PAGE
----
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Japan's Prime Minister Yukio Hatoyama bows as he attends a new year's party held by a local media in Tokyo January 6, 2010. (Toru Hanai)
Japan's Prime Minister Yukio Hatoyama bows as he attends a new year's party held by a local media in Tokyo January 6, 2010. (Toru Hanai)

Is Japan hurtling toward a debt crisis? Add to ...

Soaring debt, unsustainable government spending, slashed credit ratings. The problems that forced Europe to pledge a financial bailout for Greece sound all too familiar in Japan, one of the world's biggest economies.

Japan's budget, announced last week o kick off the fiscal year, promises to spend a record trillion dollars, and the government must issue a record ¥44.3-trillion of new bonds this year.

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The heavy spending and financing are raising worries in Japan about the country's long-term fiscal health, amid concern that Japanese government bonds are turning into an asset bubble fuelling a public debt that is the highest among advanced economies.

Japan's debt, mostly owed to creditors within the country, is more than 200 per cent of annual gross domestic product, compared with 113 per cent in Greece, 50 per cent in Spain, and 69 per cent in the United States, according to the New York-based ISI Group.

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"I'm actually envious of the Greek situation," said Masaaki Kanno, chief economist at J.P. Morgan in Tokyo, and a former senior official of the Bank of Japan. "They have market pressure forcing them to take action sooner than later. In Japan, even if the government tries to cut spending, social security costs will likely grow ¥1-trillion every year. The government deficit is likely to grow forever, in a sense."

"I think the debt is unsustainable, even if it's stable at the moment," said Richard Jerram, head of Asian economics for Macquarie Capital Securities, and a Japan specialist. "You just keep piling up more and more debt, and nothing changes to solve the problem. If you have persistent deflation for the next five to 10 years, the public finances are going to crash."

Prime Minister Yukio Hatoyama has pledged to transfer funds from "concrete to households" by offering families $140 a month per child and free tuition at public high schools starting this month. He said the government will not release a fiscal discipline strategy until June. "When thinking about the long-term fiscal framework, vague discussions alone won't do," Mr. Hatoyama told reporters on Tuesday. "We need to show where we are heading two, three years ahead on fiscal reconstruction, possibly through some numerical form."

Citing Mr. Hatoyama's lack of clear strategy, Standard & Poor's cut its outlook for Japan's sovereign rating in January, and other agencies are reportedly threatening downgrades if Japan issues more debt. The Nikkei newspaper last week reported that the government may need to cancel spending plans or issue more bonds because it could face a shortage of ¥7-trillion ($75-billion) in funds over the next two years to pay for social programs.

Japan's debt is "very serious," even though most of it is held within the country, not overseas, and Japan continues to enjoy a current account surplus, said Haruhiko Kuroda, president of Asian Development Bank, based in Manila.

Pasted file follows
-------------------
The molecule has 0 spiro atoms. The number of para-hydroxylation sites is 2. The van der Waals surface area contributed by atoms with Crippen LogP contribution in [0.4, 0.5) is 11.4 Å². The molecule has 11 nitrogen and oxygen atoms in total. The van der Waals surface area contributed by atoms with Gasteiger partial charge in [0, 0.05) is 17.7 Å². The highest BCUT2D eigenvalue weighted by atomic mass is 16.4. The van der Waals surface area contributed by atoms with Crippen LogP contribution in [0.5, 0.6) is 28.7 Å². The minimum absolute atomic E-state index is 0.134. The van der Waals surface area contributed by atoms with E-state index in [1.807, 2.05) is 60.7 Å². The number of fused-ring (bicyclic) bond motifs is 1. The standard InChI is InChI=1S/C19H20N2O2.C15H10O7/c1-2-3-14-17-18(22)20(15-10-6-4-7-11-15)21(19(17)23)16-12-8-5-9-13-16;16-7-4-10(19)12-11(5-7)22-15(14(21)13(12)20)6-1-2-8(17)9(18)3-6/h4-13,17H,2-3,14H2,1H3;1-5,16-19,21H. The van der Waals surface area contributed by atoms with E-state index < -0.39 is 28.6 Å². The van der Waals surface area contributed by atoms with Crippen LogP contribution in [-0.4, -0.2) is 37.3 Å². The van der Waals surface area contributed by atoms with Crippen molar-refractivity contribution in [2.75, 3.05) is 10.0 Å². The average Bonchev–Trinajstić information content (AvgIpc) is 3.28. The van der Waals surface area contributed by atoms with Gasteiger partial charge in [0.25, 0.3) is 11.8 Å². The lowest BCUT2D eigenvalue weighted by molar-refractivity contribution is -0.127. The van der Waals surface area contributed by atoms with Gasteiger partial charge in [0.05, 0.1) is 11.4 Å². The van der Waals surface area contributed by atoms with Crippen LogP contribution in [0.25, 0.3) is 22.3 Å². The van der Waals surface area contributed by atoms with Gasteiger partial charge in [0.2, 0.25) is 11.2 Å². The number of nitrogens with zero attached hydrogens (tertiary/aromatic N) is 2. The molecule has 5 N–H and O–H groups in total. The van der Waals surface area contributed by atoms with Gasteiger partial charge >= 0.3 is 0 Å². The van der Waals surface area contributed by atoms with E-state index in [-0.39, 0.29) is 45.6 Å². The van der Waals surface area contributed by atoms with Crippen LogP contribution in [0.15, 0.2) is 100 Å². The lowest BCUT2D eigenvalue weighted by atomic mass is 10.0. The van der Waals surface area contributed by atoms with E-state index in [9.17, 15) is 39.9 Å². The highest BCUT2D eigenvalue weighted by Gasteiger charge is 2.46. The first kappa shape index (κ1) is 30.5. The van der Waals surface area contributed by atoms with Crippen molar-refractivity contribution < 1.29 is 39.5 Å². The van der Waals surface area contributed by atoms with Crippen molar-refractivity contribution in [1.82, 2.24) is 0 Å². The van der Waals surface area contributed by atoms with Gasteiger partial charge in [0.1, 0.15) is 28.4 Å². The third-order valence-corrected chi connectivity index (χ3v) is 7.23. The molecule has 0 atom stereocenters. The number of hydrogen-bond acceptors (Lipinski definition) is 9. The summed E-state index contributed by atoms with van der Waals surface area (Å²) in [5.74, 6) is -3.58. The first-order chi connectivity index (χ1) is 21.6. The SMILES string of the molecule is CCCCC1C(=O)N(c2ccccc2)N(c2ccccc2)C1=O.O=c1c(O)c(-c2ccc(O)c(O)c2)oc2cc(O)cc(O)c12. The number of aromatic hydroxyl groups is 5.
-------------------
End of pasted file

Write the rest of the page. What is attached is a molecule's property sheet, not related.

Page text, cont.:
"The Greek problem is largely an external debt problem. That does not mean that the Japanese debt situation is benign and can be left indefinitely," Mr. Kuroda said. "Given the aging population and health care and pension costs which could continue to rise, Japan will have to deal with how to fund expenditure on social programs in coming decades. Solving it is absolutely necessary. It's unsustainable domestically."

Nouriel Roubini, who predicted the 2008 global economic crisis, is also sounding alarms. "The recent difficulties of Greece are part of the iceberg. Markets have already targeted Greece, Spain, Portugal, Great Britain, Ireland and Iceland. They could deal with other countries, including Japan and the United States," Mr. Roubini wrote late last month in a French newspaper.

"Aging populations, a serious problem in Europe and Japan, exacerbate the problem of budget deficits by increasing spending on social security and health. A low population growth also implies potentially weak economic growth, so a dynamic debt-to-GDP ratio raises doubts more seriously on the ability to repay debt," he said.

Mr. Kanno at J.P. Morgan said deflation is leading to a rise in banks and individuals choosing what they wrongly assume are "risk-free assets" in Japan government bonds (JGBs), which yield more than bank deposits. While 94 per cent of debt is currently held by domestic investors, they won't be able to finance the government indefinitely, as tax revenue flattens amid higher demands for welfare spending.

"People forget about the credit crisis and the risk of JGBs," Mr. Kanno said. "The JGB bubble will eventually burst some day. Japan's fiscal problem is a flow problem. Will domestic investors finance the deficit forever?"

Within three to five years, the government deficit will exceed tax revenue, and debt servicing costs will likely rise, Mr. Kanno said. "Japanese journalists don't want to tell the truth to the Japanese public. The current public pension system will not be sustained," he said. "All the best policies are going to have short-term pain to get the best long-term results. Without taking these risks, Japan will fall into a trap from which we can't find an exit."

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